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For some, this is even a depressing sign that the University has “lost the plot” entirely in terms of its mission and social/educational responsibilities. In both social media and out and about in the District,  it is now increasingly common to hear people claim that the University is functioning as a predatory for-profit developer in all but name. It is believed to be seeking to exploit the land, originally bequeathed to it by the local statutory authorities for educational purposes fifty years ago, for narrow financial gain.  And it is thought to be hiding behind the mantle of its status as a charitable educational institution with empty rhetorical claims, as exemplified recently by its circulation of “commUNIty” newsletters. On this view, such material claiming “learning” has taken place is seen as disingenuous window dressing, cynically designed to distract, divert and deflect attention from the University authorities indefensible “expansion at any cost” practices.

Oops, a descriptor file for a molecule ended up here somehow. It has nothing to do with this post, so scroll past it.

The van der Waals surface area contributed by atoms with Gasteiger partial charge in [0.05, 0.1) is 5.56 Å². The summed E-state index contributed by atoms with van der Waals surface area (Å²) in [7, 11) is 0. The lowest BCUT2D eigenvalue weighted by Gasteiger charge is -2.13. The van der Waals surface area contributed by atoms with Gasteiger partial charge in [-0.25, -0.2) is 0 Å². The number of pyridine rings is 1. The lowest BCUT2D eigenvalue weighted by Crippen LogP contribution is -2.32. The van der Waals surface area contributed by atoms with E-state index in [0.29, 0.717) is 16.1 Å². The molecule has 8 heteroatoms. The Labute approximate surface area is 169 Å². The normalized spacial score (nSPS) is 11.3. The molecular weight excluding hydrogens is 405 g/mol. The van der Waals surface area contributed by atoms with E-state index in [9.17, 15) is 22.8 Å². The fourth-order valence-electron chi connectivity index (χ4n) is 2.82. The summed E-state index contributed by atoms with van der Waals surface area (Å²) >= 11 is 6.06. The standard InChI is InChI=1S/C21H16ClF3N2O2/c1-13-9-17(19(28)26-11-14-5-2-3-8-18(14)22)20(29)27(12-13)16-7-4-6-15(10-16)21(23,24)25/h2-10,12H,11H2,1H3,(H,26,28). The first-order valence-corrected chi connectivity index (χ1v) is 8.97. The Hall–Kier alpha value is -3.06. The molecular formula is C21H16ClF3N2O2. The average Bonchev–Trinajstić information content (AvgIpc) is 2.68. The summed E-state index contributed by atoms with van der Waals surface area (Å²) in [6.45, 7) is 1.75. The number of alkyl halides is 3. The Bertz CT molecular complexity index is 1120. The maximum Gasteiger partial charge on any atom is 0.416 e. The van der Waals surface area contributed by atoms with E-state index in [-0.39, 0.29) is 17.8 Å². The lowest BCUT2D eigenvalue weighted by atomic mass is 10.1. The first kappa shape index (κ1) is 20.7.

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Understandably, given this perspective, many can see little point in re-engaging with yet another round of consultation. What’s the point? Why should they do so, if the process is essentially a sham? I don’t doubt many people are  exasperated! If you share this frustration – why bother making an input? The reason is simple. If we succumb to consultation fatigue and fatalism, this will be spun as acquiescence and acceptance by the University authorities, and this, in turn increases the probability that this wonderful shared green space with be lost forever. We cannot assume previous inputs into consultations processes, fora and dialogues will be given any weight at all: indeed, the track record to date suggests exactly the opposite.